A True Teacher Talks

With his own language training center and Youtube channel, Fernando Munoz discovered what it means to define yourself as a teacher.

Fernando Munoz first landed in Shanghai during late 2000 and after job-hopping for a few months in Harbin, Mudanjiang, Xi’an and Shenzhen, he ran across an offer online to work at a summer camp in Dongguan. He took the job and was offered a permanent position upon completion of the summer camp duration. After some time, he felt an undeniable connection to the city and decided to make Dongguan his home. At age 45, it is the city where he has lived the longest.

Fernando told me, “Dongguan was right for me for a series of reasons. Most developed cities didn’t want non-native English teachers but in a developing city like Dongguan, my passport was not an issue. I thought this could be the path to create a name for myself and develop my career in China. As for downsides, there aren’t really many. But one thing has always been that foreign English teachers are seldom respected for their ability. We are often seen by employers as photo ops or cameos for their businesses.”

Fernando advised, “It is wise to go where your skill set is in demand. At the turn of the century, Dongguan was not very appealing to foreigners. I had to go to Shenzhen to buy deodorant, for example. This is why anyone willing to relocate was handsomely rewarded. I saw opportunity and I had the will to endure the annoyances of life in a small place.”

What really moved him to pursue a career in teaching was knowing that his work could change the lives of those sitting in front of him.

Curiously, Fernando knew from a young age that he wanted to teach. Back in Colombia, Fernando chose to volunteer for 18 months in high school in an anti-illiteracy program. And he was hooked. He simply loved the attention. That’s superficial, but at a deeper level, what really moved him to pursue a career in teaching was knowing that his work could change the lives of those sitting in front of him. Wisely, he believes that this is the true nature of a teacher.

“My dad was terminated after 20 years of high-level management work for a large American multinational. It hit our family really hard. I promised myself then and there that I would do anything within my power to always be my own man and own boss. I established my first training center in my home country at age 23. Working in Dongguan wasn’t going to be an exception. In 2003 I approached my first and only boss with a plan to partner up by opening a branch in another town, in order for me to expand and grow, but he rejected it. And so, I went ahead planning, saving and strategizing until I established my own center in February 2005, teaching English, Spanish and French,” Fernando proudly explained.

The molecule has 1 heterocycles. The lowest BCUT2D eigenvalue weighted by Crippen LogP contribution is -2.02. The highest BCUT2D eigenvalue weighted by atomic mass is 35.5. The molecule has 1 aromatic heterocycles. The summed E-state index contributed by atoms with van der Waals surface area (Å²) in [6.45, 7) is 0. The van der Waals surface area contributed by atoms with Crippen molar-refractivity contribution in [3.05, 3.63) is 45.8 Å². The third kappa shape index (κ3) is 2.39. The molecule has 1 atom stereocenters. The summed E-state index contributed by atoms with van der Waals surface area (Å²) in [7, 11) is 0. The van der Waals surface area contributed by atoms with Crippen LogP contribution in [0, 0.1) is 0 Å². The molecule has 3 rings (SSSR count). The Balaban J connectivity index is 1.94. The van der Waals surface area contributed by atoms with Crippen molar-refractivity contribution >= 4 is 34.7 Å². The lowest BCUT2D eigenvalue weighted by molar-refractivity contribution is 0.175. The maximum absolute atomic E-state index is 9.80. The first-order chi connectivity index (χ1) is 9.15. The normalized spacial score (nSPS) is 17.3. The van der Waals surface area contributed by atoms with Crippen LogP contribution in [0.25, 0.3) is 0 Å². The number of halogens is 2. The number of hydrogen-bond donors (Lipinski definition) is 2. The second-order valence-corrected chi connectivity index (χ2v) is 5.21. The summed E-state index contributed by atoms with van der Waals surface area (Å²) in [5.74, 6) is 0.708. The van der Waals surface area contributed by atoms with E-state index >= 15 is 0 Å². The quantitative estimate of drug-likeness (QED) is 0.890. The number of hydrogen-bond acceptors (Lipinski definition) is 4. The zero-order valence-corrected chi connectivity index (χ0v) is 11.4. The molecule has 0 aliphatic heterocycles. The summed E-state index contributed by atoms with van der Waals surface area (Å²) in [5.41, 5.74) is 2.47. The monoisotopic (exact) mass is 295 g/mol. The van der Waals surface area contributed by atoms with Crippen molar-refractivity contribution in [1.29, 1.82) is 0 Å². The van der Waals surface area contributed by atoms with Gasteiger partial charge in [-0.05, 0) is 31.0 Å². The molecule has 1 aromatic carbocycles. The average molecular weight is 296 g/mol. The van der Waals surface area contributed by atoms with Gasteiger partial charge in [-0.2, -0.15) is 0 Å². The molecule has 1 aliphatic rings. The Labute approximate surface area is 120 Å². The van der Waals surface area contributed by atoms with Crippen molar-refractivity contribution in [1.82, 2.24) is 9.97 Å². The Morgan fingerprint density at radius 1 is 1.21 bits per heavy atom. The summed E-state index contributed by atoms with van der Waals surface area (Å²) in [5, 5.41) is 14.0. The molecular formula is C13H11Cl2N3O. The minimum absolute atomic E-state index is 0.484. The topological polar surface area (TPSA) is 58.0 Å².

He went on, “The biggest challenge has always been and will forever be finding good teachers. The issue is really with everything that is encompassed in the word good. It’s not just qualified, energetic, flexible, culturally open-minded, dedicated, responsible, or reliable. It’s all of that and more rolled into one individual.”

An inspiring story, Fernando earned himself an Honorary Citizen Award in October 2011 for his contributions to the city. That year he was announced as one of the suggested candidates and was ultimately chosen as one of the 35 people honored during 2011. Fernando told me, “I wanted to do my bit to help Dongguan be better so I started taking pictures of road signs with incorrect English in them. I classified all the mistakes into categories and wrote a book about the most common mistakes I saw and how they could be avoided. I ordered 20 printed books and gave them to some of my friends in the government in 2007.”

For those who have a YouTube channel, you will know that it really takes time and perseverance to gain an audience and maintain their interest. 2017 marked the inception of Fernando’s YouTube channel show known as “ChinaTeacher.” He doesn’t use the channel to teach English to students as such, but to educate teachers. He claimed, “The strategy is to create valuable content consistently, even when it doesn’t get viewed. I remind myself that I am “a nobody” to the world, and that is fine. If after five years I’m still “a nobody,” then that is not okay and I should seek other endeavors. But I believe the value of hard work will be discovered one day, and all the sacrifice will pay off.”

I asked Fernando about sustaining a life in Dongguan and how we would guide others I this sense. According to him, “All the glitter and the party noise can become old real fast so it becomes possible to pursue your passions. Dedicate yourself to fully exploring your life in Dongguan, stop seeing your time in the city as a hiatus. It is then and only then that you commence to inadvertently grow deep roots.”

His advice specifically for teachers was, “I think teachers need to choose what kind of teacher they want to be.”

See more of Fernando on HERE! Teacher Talks on HEREDG’s Facebook or Fernando’s Youtube channel.

Category Who Would Know